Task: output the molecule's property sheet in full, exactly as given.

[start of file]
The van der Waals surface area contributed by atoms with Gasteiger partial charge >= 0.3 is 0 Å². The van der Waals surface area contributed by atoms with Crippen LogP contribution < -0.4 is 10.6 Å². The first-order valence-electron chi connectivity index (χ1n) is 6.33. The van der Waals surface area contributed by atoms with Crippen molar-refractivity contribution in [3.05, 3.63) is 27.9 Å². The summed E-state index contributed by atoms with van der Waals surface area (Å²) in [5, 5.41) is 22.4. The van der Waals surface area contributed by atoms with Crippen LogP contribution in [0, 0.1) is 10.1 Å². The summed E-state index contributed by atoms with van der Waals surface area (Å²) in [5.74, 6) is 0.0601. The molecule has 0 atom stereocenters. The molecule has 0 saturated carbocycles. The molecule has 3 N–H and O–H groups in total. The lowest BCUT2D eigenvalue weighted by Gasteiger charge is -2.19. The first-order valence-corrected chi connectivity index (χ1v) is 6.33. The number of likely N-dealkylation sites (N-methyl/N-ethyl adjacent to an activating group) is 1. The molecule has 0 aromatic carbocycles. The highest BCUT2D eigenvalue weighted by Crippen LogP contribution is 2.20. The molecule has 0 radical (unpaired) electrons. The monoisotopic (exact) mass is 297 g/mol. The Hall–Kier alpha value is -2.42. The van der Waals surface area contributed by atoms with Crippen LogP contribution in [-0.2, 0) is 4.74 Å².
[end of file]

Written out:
The van der Waals surface area contributed by atoms with Gasteiger partial charge >= 0.3 is 0 Å². The van der Waals surface area contributed by atoms with Crippen LogP contribution < -0.4 is 10.6 Å². The first-order valence-electron chi connectivity index (χ1n) is 6.33. The van der Waals surface area contributed by atoms with Crippen molar-refractivity contribution in [3.05, 3.63) is 27.9 Å². The summed E-state index contributed by atoms with van der Waals surface area (Å²) in [5, 5.41) is 22.4. The van der Waals surface area contributed by atoms with Crippen LogP contribution in [0, 0.1) is 10.1 Å². The summed E-state index contributed by atoms with van der Waals surface area (Å²) in [5.74, 6) is 0.0601. The molecule has 0 atom stereocenters. The molecule has 0 saturated carbocycles. The molecule has 3 N–H and O–H groups in total. The lowest BCUT2D eigenvalue weighted by Gasteiger charge is -2.19. The first-order valence-corrected chi connectivity index (χ1v) is 6.33. The number of likely N-dealkylation sites (N-methyl/N-ethyl adjacent to an activating group) is 1. The molecule has 0 aromatic carbocycles. The highest BCUT2D eigenvalue weighted by Crippen LogP contribution is 2.20. The molecule has 0 radical (unpaired) electrons. The monoisotopic (exact) mass is 297 g/mol. The Hall–Kier alpha value is -2.42. The van der Waals surface area contributed by atoms with Crippen LogP contribution in [-0.2, 0) is 4.74 Å².